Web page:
Being able to swing a bag full of sand or gravel off the back of a 3.5t dropside, over a fence and drop it in a customer’s garden brings all sorts of advantages: it’s quick, eliminates the physical effort that would otherwise be required, and means a driver can make the delivery solo without the need for a mate.

That reduces the wages bill, and the speed with which deliveries can be accomplished means more can be made in a day.

Those are among the benefits that having an onboard loader crane fitted can bring, says Penny Hydraulics. Its PH loader cranes, suitable for 3.5t dropsides and tippers, can hoist over 2,000kg depending on the version selected. Bear in mind that the further away from the vehicle you want to place a load, the less you will be able to lift. Even so, the weight you will be able to deposit is likely to be quite substantial.

Opt for the PH180.2, for example, and specify the appropriate manual extension and you can lift a 280kg load and drop it down 5m away. Penny Hydraulics also offers a range of SwingLift cranes that can be mounted just inside the side and rear doors of vans, with lifting capacities of up to 500kg.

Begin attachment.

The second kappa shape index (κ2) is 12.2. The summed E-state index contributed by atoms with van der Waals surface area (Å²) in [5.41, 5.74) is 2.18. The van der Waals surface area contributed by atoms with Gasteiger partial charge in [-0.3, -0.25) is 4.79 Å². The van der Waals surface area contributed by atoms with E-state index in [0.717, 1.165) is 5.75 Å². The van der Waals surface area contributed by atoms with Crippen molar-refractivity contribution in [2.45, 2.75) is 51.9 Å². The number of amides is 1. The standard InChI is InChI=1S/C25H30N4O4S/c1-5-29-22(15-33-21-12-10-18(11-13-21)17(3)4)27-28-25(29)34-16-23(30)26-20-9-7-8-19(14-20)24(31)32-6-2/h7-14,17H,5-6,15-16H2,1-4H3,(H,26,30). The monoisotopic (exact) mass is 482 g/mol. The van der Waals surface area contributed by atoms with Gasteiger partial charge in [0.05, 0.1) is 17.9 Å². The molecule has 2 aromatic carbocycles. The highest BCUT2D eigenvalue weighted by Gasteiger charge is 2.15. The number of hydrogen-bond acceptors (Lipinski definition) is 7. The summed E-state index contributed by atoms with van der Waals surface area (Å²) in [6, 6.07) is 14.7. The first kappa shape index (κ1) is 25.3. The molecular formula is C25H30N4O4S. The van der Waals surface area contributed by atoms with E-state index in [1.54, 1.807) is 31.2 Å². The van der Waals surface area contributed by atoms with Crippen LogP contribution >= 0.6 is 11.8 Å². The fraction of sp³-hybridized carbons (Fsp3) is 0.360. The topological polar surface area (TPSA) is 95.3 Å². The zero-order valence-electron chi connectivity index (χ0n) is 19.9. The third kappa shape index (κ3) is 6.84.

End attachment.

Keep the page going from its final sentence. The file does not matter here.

Loader cranes have one or two drawbacks. The PH180.2 weighs up to 200kg depending on specifications and that eats into your vehicle’s payload capacity – a critical consideration given how tight 3.5-tonners are on payload to begin with. It draws power too, so you will need to have a protection device installed to ensure you do not end up with a flat battery.

Remember too that extendible stabilisers will probably have to be fitted and deployed before a crane like this is used, to stop your vehicle toppling over. Both they and the loader crane must be properly stowed before you drive away, and a warning system should be installed to alert the driver if they have not been stowed correctly.

Nobody should be let loose with a crane of any description without having been properly trained first. PUWER (the Provision and User of Work Equipment Regulations 1998) obliges employers to ensure that staff using work equipment receive adequate instruction. Your supplier should be able to advise you about suitable training courses. It may also be worth contacting the Association of Lorry Loader Manufacturers and Importers (ALLMI – head to There is a list of training providers on its website. PUWER also obliges businesses to ensure that their cranes are in good repair.

Using suitable mechanical handling aids minimises the risk of musculoskeletal injuries. No responsible business wants a valued employee off sick for weeks because of a back injury or a severely wrenched shoulder.